Actor Alec Baldwin is famous for his uncontrolled rage and far left political views which is why, if a report from Mediaite is to be believed, he's decided it's time to showcase them for the moonbat audience of MSNBC.

According to the site's Joe Concha, Baldwin will soon be hosting a show each Friday night at 10pm, a comparative deadzone for television. But hey, why not? It's not like Baldwin ever got any viewers on the corny "30 Rock" show that he formerly appeared in opposite Tina Fey. More details below:

By NB Staff | August 7, 2013 | 4:27 PM EDT

"NBC News hired Chelsea Clinton when she had zero journalistic talent, so the idea that NBC News or NBC entertainment isn't going to be friendly to Hillary is just a silly, silly thing," NewsBusters senior editor Tim Graham told The Blaze's Andrew Wilkow in an August 6 interview on Wilkow!. Graham called out  NBC White House correspondent Chuck Todd as one prominent journalist dismissive of conservative complaints about the peacock network's decision to air a Hillary Clinton biography miniseries before the 2016 elections. For their part, CNN has likewise promised to air a Hillary Clinton documentary, produced by CNN Worldwide's CNN Films division, which Republican National Committee chairman Reince Priebus also objects to.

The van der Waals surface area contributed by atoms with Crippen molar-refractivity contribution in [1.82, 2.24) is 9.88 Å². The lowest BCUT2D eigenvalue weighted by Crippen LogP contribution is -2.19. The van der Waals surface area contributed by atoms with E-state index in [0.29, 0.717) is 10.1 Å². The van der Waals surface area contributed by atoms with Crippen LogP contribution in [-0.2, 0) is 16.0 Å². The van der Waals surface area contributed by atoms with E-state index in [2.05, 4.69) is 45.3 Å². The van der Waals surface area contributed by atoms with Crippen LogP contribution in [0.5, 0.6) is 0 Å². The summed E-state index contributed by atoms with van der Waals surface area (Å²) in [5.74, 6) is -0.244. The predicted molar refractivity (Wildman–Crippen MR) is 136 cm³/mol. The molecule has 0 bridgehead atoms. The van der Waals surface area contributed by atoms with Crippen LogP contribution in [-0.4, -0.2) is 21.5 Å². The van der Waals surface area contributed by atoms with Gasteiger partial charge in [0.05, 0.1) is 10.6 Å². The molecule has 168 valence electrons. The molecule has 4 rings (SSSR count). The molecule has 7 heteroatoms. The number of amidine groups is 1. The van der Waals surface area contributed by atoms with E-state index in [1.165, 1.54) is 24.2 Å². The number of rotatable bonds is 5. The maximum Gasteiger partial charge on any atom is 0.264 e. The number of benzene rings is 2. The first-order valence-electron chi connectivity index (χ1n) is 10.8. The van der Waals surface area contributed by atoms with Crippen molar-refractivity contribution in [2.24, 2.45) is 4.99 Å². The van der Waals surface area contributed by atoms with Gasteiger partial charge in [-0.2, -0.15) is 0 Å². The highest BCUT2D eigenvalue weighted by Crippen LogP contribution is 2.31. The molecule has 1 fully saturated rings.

Of course, "there is really a question whether NBC is going to get this thing off the ground," but Priebus was "exactly right" to call out NBC and CNN, Graham added, counseling that it would be wise for Republicans to go further and simply shut out the liberal media altogether from moderating 2016 primary debates. "It's time to get beyond these [liberal network] moderators' attempts to embarrass, to create gaffes, to suggest that the Republicans are far too extreme for the American people," the Media Research Center director of media analysis argued. "That's the sort of tactics they've been using" while, by contrast, "anybody who remembers the kind of debate questions Hillary and Barack got in 2008 knows they don't play the game the same way on the other side." [watch the full segment below]

By Ken Shepherd | August 7, 2013 | 1:00 PM EDT

The Reuters news wire has an interesting little piece today that reveals that founder Jeff Bezos not only seems to have agreed to buy the Washington Post for much, much more than its market value, but that agreed to the initial asking price rather than try to haggle it down.

Jennifer Saba has the story:

By Matthew Sheffield | August 7, 2013 | 6:00 AM EDT

Amid the hubub yesterday over the sale of the Washington Post, a decidedly smaller media business item got lost: the sale of Newsweek magazine to the owners of the International Business Times website.